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On the Origin of Scales and Scaling Laws in Star Formation


Guszejnov, Dávid (2018) On the Origin of Scales and Scaling Laws in Star Formation. Dissertation (Ph.D.), California Institute of Technology. doi:10.7907/WZ2G-R643.


Stars are the fundamental objects of astrophysics and their formation is a key process that influences the evolution of galaxies and planets, and the development of life. Understanding how stars form is crucial even for seemingly unconnected fields of astronomy, as the interpretation of observed starlight from galaxies (even as a background) and other unresolved sources relies on our understanding of star formation. There is no comprehensive theory of star formation, despite intense effort on both the theoretical and observational sides, due to the complicated, non-linear physics involved (e.g., magnetohydrodynamics, gravity, radiation) and the enormous dynamic range of the problem. My goal has been to identify the role different physical processes (e.g., turbulence, feedback) play in star formation.

Using the semi-analytical framework that I developed, I found that a large number of star formation models are inherently sensitive to the initial conditions of the progenitor clouds (e.g., temperature). This led to another study where I predicted the expected variation of the initial mass function (IMF) of stars in a Milky-Way-like galaxy for different star formation models. I showed that IMF models where the peak is either set by turbulent properties or cooling physics (using an effective equation of state) are unable to reproduce the universal IMF of the Milky Way. I also utilized my semi-analytical tools to predict higher-order statistics of star formation: stellar correlation, multiplicity and the companion mass distribution for binaries. I showed that due to observational biases all explored models could roughly reproduce the observed multiplicity and companion mass distributions. This means that observations are currently unable to differentiate between most models.

While working on these projects I found that several scaling relations (e.g., the slopes of IMF, stellar correlation function and gas column density distribution) are insensitive to our choice of physical model; they are universal. Inspired by this I developed an analytic model that I used to show that scale-free structure formation inherently leads to these scaling relations. This provides a deep physical reason why the mass functions and correlation functions of very different systems (e.g., stars, protostellar cores, star clusters, Dark matter halos) follow roughly the same power-law relations.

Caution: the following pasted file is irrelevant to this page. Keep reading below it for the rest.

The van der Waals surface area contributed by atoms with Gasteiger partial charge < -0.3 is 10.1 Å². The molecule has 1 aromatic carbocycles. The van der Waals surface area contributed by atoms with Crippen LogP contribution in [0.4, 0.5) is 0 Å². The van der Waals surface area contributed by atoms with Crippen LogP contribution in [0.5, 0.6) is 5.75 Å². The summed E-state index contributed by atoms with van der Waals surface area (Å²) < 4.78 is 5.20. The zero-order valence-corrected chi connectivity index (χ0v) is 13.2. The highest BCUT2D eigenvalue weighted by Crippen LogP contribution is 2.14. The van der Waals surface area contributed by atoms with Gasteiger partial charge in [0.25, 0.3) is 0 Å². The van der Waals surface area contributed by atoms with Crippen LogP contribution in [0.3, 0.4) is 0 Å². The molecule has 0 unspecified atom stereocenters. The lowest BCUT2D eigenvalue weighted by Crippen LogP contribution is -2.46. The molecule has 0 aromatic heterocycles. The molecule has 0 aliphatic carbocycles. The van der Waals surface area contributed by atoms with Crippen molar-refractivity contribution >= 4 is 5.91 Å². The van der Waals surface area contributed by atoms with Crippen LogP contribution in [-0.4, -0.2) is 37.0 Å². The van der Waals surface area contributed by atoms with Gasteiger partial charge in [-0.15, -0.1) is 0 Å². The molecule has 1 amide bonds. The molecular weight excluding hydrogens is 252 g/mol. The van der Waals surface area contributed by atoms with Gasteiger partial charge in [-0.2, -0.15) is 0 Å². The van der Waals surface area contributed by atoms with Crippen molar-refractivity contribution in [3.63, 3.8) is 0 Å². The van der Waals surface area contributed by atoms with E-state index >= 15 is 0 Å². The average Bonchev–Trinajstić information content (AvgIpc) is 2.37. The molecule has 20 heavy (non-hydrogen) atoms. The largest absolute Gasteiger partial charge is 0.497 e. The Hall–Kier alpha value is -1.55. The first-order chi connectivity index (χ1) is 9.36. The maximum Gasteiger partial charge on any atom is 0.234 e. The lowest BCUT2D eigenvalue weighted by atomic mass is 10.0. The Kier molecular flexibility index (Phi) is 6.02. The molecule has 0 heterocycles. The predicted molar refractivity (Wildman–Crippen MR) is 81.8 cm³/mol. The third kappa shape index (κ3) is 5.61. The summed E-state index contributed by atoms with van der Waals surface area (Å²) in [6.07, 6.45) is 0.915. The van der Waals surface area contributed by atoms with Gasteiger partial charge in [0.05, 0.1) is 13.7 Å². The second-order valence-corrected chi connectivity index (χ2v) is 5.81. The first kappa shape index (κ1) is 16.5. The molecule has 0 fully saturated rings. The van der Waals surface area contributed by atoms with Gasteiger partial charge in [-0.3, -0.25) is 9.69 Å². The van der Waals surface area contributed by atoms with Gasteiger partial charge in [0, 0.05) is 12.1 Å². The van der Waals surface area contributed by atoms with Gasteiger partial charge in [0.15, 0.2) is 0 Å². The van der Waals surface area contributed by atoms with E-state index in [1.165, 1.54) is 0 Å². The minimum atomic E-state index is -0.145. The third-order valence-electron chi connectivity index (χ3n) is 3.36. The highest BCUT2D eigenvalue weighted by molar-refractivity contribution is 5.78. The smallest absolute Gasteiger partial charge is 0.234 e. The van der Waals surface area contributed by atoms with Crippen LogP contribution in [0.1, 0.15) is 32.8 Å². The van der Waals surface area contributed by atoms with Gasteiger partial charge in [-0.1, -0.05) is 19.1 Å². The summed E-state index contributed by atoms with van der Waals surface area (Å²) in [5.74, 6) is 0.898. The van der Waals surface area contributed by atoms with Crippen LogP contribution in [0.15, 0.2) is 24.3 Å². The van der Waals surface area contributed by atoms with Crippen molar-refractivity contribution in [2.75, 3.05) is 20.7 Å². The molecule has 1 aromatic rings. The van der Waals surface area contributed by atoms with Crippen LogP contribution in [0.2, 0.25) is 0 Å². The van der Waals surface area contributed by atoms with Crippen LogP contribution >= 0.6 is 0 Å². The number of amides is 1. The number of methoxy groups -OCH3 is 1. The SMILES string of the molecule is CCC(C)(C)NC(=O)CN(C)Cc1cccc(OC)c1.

My previous findings with my semi-analytical models indicated that isothermal collapse would lead to an infinite fragmentation cascade, i.e. there is no inherent low-mass cut-off. Part of the literature supports these findings and claims that additional physics is needed to imprint a mass scale into the problem, but there are theoretical models and simulations that claim that such a cut-off exists. Using GIZMO, a fully adaptive, meshless MHD code, I have carried out a convergence study and have shown that the isothermal fragmentation cascade continues to ever smaller scales without limit.

Item Type:Thesis (Dissertation (Ph.D.))
Subject Keywords:Astrophysics; star formation; turbulence; IMF
Degree Grantor:California Institute of Technology
Division:Physics, Mathematics and Astronomy
Major Option:Physics
Thesis Availability:Public (worldwide access)
Research Advisor(s):
  • Hopkins, Philip F.
Group:TAPIR, Astronomy Department
Thesis Committee:
  • Hillenbrand, Lynne A. (chair)
  • Scoville, Nicholas Zabriskie
  • Keres, Dusan
  • Hopkins, Philip F.
Defense Date:30 April 2018
Non-Caltech Author Email:guszejnov.david (AT)
Record Number:CaltechTHESIS:05142018-155029272
Persistent URL:
Related URLs:
URLURL TypeDescription based on Chapter 2. based on Chapter 3. based on Chapter 4. based on Chapter 5. based on Chapter 6. based on Chapter 7. based on Chapter 8.
Guszejnov, Dávid0000-0001-5541-3150
Default Usage Policy:No commercial reproduction, distribution, display or performance rights in this work are provided.
ID Code:10881
Deposited By: David Guszejnov
Deposited On:21 May 2018 22:43
Last Modified:30 May 2023 22:21

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